JewishGen Discussion Group #JewishGen Re: Names, Inexactitudes & Irrelevancies #general


MBernet@...
 

Chaim Harutz writes:
(SNIP)
<<1. A recent discussion occurred regarding the Hebrew word Gaon
(Gimel aleph vav nun-sofit). (SNIP)

==OK, I'm guilty here, I got involved in this one. We were discussing the
progression of the meaning of the word >from "Resh Metivte Ga'on Yaakov" to
"genius." We were all familiar with the current Israeli idimoatic use; our
essential question was "When did Ga'on acquire its modern Israeli meaning of
"genius." You have added something useful by mentioning it's been so used at
least 300 years. Can you give your sources? I assume Ben Yehuda had this
meaning; do you have access to BY and can you give us his sources?

<<2. There was a recent query regarding the origin of the name "Sima" -
referring to a woman originating in Eastern Europe. A number of postings came
in regarding this name, some of which were, at best, misleading or off the
point, and may even be, for all I know, grossly incorrect. (SNIP)

==I was the poster in question. I made it very clear that this was a
Sephardic dimunitive. You may be surprised to know that there are at least
one, possibly even two or more <g> readers of this list who have Sephardi
ancestors. You may be even more surprised that there were Sephardim in East
Europe (Bulgaria, of course, Serbia, Greece, Hungary, even Russia), and that
there was a cultural flow of Sephardic culture >from the Holy Land.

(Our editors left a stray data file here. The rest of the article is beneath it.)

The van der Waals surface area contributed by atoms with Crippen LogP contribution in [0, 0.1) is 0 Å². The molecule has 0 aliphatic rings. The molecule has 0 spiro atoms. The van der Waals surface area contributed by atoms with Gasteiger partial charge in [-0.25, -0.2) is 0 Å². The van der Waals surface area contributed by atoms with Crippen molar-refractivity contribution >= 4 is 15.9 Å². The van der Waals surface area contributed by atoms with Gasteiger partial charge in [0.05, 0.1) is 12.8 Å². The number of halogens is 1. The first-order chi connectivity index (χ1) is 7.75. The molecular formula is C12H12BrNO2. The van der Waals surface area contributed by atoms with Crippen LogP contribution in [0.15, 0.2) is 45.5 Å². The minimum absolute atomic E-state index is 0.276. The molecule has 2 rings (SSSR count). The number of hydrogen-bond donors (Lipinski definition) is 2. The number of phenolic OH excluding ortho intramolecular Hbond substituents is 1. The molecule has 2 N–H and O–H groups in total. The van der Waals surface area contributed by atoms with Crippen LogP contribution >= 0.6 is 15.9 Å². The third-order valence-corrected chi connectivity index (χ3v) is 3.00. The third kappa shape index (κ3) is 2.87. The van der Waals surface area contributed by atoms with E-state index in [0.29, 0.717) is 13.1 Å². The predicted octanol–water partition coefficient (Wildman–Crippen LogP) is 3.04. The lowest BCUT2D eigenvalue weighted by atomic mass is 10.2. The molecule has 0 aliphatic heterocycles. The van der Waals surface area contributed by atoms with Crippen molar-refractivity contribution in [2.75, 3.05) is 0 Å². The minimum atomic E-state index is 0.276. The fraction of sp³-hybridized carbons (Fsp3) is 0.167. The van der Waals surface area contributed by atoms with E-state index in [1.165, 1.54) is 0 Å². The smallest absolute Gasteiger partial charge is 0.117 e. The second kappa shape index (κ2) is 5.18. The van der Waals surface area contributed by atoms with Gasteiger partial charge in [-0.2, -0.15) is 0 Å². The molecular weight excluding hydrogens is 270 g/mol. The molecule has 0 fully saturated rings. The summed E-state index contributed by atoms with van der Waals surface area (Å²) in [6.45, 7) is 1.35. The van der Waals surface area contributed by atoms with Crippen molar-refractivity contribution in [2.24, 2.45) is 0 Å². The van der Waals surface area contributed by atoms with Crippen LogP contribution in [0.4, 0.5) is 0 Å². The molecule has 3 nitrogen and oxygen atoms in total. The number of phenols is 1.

==I really fail to see how anyone asking whether Sima meant Sister in Yiddish
or was an alternative for Pearl, could be grievously misled by being told that
Sima was a common diminuitive among Sephardim for the feminine Simcha.

==Your comments
<<Despite my promise in the past to Dave Snyder not to get involved in this
type of argument, I've finally given in to anger and frustration regarding
some half-baked and pseudo-educated responses to queries about names, some of
which have been justifiably commented on by moderators. . . . What worries me
is those apparently "clever" people who post replies to the digest, which
appear to be detailed and erudite, but are frequently in error or misleading,
and sometimes even off the point.>>
are, to put it mildly offensive and misleading. I can really see no
justification for breaking your promise to Dave Snyder and
even less for your anger and frustration by your labeling of our discussion as
<< half-baked and pseudo-educated>>.

==Can we get back again to some civilized discussion and intercourse EVEN when
the proffered suggestions and help may deviate occasionally >from scientific
accuracy. They can be more helpful than acrimonious attacks. Incidentally, I
did not see your righteous anger when a number of posters reassured a gentile,
(inquiring if his ancestor might have been Jewish because HIS granpa had
called him Bubbele): "Of course he's Jewish, that's a Yiddish word and it
means grandmother." Now that is a response that deserved rebuttal for a
number of reasons including that the word is pan-Germanic for a little baby,
that grandmother and little baby are not synonymous in Yiddish or any other
language, and that nothing about Jewish ancestry can be inferred >from the fact
that someone calls someone else by a name that sounds like Yiddish (shall I
assume that all those Southern macho types known as Bubba have veins that flow
with Jewish blood?)

Michael Bernet, New York

MODERATOR NOTE: Although we had asked that all answers be private, this
exception has been made as it clarifies some of the points the original
poster had raised. Thread now closed.

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